The gonads, the primary reproductive organs, are the testes in the male and the ovaries in the female. These organs are responsible for producing the sperm and ova, but they also secrete hormones and are considered to be endocrine glands.
Male sex hormones, as a group, are called androgens. The principal androgen is testosterone, which is secreted by the testes. A small amount is also produced by the adrenal cortex. Production of testosterone begins during fetal development, continues for a short time after birth, nearly ceases during childhood, and then resumes at puberty. This steroid hormone is responsible for:
- The growth and development of the male reproductive structures
- Increased skeletal and muscular growth
- Enlargement of the larynx accompanied by voice changes
- Growth and distribution of body hair
- Increased male sexual drive
Testosterone secretion is regulated by a negative feedback system that involves releasing hormones from the hypothalamus and gonadotropins from the anterior pituitary.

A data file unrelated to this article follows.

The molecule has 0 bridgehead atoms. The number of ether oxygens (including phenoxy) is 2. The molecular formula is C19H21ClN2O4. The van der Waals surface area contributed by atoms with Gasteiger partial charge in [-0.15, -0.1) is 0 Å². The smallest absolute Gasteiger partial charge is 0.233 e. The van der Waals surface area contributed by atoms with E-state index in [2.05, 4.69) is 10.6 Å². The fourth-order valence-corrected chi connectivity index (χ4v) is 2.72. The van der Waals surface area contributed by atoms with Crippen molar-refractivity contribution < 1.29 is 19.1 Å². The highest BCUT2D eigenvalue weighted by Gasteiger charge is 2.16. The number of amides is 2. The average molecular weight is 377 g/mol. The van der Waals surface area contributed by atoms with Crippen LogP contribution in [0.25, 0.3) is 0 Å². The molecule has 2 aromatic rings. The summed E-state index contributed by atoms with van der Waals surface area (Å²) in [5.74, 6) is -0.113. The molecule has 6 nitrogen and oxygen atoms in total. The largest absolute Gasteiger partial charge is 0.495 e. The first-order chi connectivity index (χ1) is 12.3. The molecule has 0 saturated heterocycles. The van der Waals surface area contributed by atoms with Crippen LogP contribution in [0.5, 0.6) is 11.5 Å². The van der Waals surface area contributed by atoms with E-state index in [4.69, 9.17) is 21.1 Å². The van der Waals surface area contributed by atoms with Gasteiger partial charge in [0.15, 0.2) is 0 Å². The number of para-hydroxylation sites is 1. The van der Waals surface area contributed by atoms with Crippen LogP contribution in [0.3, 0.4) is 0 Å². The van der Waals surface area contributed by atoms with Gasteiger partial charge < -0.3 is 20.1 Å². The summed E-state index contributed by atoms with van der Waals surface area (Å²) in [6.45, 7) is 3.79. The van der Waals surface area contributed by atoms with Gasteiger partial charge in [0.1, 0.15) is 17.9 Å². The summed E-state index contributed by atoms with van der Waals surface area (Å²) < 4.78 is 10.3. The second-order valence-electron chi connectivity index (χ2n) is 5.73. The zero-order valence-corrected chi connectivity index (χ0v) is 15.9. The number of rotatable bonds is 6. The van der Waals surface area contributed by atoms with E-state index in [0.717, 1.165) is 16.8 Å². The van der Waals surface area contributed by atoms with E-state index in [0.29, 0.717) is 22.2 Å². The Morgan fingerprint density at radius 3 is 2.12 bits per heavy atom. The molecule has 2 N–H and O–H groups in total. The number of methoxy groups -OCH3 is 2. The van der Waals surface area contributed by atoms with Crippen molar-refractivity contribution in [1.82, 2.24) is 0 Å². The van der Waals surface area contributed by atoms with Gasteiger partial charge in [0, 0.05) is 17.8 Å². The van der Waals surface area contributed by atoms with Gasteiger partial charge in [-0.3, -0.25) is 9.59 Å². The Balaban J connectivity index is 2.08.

Two groups of female sex hormones are produced in the ovaries, the estrogens and progesterone. These steroid hormones contribute to the development and function of the female reproductive organs and sex characteristics. At the onset of puberty, estrogens promotes:
- The development of the breasts
- Distribution of fat evidenced in the hips, legs, and breast
- Maturation of reproductive organs such as the uterus and vagina
[glossary term:] Progesterone causes the uterine lining to thicken in preparation for pregnancy. Together, progesterone and estrogens are responsible for the changes that occur in the uterus during the female menstrual cycle.